NASAs Spitzer Spots Space Dust

    April 21, 2005

NASA’s space telescope has spotted what may be dust from asteroids banging together much like in the old video game around a star quite similar to our own sun.

The discovery offers astronomers a rare glimpse at a distant star system that resembles our home, and may represent a significant step toward learning if and where other Earths form.

“Asteroids are the leftover building blocks of rocky planets like Earth,” said Dr. Charles Beichman of the California Institute of Technology, Pasadena, Calif. Beichman is lead author of a paper that will appear in the Astrophysical Journal. “We can’t directly see other terrestrial planets, but now we can study their dusty fossils.”

Beichman and colleagues used Spitzer’s infrared spectrograph to observe 85 Sun-like stars. Only HD 69830 was found to possibly host an asteroid belt. They did not see the asteroids themselves, but detected a thick disk of warm dust confined to the inner portion of the star system. The dust most likely came from an asteroid belt in which dusty smash-ups occur relatively frequently, about every 1,000 years.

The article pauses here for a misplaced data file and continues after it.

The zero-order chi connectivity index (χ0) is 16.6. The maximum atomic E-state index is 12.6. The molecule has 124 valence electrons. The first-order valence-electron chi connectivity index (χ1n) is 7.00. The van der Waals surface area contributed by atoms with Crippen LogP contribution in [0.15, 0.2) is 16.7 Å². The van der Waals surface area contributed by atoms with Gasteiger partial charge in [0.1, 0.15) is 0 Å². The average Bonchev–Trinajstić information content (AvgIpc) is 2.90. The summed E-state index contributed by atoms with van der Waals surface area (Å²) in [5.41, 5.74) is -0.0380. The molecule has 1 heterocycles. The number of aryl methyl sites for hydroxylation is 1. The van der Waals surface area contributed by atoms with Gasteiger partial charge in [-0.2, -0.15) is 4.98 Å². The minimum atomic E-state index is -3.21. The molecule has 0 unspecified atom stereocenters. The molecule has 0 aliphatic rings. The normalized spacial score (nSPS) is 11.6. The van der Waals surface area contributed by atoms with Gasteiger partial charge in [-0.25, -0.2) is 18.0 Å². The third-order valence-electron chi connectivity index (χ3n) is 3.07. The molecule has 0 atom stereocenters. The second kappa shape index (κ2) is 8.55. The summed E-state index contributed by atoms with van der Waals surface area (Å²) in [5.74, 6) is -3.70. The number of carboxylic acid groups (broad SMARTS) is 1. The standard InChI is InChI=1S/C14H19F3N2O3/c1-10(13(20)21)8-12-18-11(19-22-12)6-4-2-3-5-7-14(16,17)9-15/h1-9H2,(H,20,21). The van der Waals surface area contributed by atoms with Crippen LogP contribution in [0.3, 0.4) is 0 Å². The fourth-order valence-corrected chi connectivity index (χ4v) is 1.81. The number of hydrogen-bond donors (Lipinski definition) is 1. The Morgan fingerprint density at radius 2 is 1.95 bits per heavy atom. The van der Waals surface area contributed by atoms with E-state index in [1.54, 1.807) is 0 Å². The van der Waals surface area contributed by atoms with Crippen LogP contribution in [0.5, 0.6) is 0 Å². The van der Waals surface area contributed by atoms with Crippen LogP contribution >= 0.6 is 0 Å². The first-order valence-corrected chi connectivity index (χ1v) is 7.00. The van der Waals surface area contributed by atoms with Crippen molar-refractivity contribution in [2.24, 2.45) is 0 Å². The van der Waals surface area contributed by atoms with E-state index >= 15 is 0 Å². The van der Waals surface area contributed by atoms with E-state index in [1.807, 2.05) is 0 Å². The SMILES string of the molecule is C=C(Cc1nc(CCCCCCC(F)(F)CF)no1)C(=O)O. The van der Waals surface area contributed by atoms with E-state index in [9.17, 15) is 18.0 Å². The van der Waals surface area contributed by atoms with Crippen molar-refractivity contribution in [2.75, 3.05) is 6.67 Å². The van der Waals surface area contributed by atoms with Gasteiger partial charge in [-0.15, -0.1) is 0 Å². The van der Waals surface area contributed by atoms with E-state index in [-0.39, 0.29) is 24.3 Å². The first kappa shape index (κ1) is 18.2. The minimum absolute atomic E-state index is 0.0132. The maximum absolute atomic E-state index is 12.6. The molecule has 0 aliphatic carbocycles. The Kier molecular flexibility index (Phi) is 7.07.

The crew is still working on verification because there’s also the possibility this space dust could be tied to a particularly comet. Beichman said the comet theory is a longshot but had to be test because some rocks found in the Hale-Bopp comet showed up in the testing.

John Stith is a staff writer for WebProNews covering technology and business.